(Fri, 07 Mar 2014 10:34:20 GMT)
The important answers about bitcoin won't come from chasing a man in a Prius around LA, writes James Ball
Chvrches give their verdict on the latest new-tech instruments
(Fri, 07 Mar 2014 08:30:00 GMT)
The Glasgow-based electro-pop band, fifth in the BBC's Sound Of 2013 new music list, get their hands on a string of musical inventions
Iain Cook, Martin Doherty and Lauren Mayberry have come to understand that new technology plays plural fundamental roles in a band like theirs. That said, there aren't all that many bands like Chvrches, whose three members quickly dispel the preconception that all songs begin with a thoughtful loner behind a pencil and a piano.
"Coming to practice with a song already written is banned," says Doherty. "The interesting thing about this band is that it's not one person's individual input that matters, it's what happens in the studio when everyone's together."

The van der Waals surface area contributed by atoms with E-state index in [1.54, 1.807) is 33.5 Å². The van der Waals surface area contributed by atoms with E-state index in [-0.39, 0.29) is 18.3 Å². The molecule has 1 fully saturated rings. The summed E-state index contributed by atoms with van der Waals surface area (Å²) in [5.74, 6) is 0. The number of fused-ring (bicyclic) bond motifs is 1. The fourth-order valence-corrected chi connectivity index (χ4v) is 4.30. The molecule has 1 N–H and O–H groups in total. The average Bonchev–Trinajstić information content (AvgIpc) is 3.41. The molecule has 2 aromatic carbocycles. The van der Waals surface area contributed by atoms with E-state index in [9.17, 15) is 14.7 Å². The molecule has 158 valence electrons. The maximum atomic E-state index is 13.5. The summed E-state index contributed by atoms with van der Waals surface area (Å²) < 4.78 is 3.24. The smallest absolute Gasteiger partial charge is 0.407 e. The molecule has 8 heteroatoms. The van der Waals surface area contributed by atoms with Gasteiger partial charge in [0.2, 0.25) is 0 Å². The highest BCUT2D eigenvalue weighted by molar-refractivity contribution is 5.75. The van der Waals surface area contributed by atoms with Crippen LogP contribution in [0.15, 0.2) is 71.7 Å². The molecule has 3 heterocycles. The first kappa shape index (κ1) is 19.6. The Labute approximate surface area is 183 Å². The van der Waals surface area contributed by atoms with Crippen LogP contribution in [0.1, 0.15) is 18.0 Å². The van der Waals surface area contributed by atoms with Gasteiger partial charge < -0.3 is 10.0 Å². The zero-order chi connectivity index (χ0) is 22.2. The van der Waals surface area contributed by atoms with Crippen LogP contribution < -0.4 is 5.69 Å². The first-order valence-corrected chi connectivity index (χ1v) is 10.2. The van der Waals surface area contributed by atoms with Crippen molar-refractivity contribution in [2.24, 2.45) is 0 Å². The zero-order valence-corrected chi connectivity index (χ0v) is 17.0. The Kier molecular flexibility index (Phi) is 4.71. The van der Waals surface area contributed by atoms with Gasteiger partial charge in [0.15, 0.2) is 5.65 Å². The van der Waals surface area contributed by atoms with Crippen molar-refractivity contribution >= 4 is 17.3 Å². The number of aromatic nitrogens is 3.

According to Cook, it is during this primary collaborative stage that technology plays its first part. "We're inspired by pieces of technology. If we get a new synthesiser or a new drum machine or a certain sound, it can trigger off the momentum for a whole stream of creative ideas that we might never have thought of if we were just sitting with an electric guitar. The more new stuff we have in the studio, the better, because we have a broader palette to start from."
Mayberry brings an open mind to the four potential additions to that palette: "Different things work for different people, and if this stuff helps more people to enjoy playing and writing music, that's great."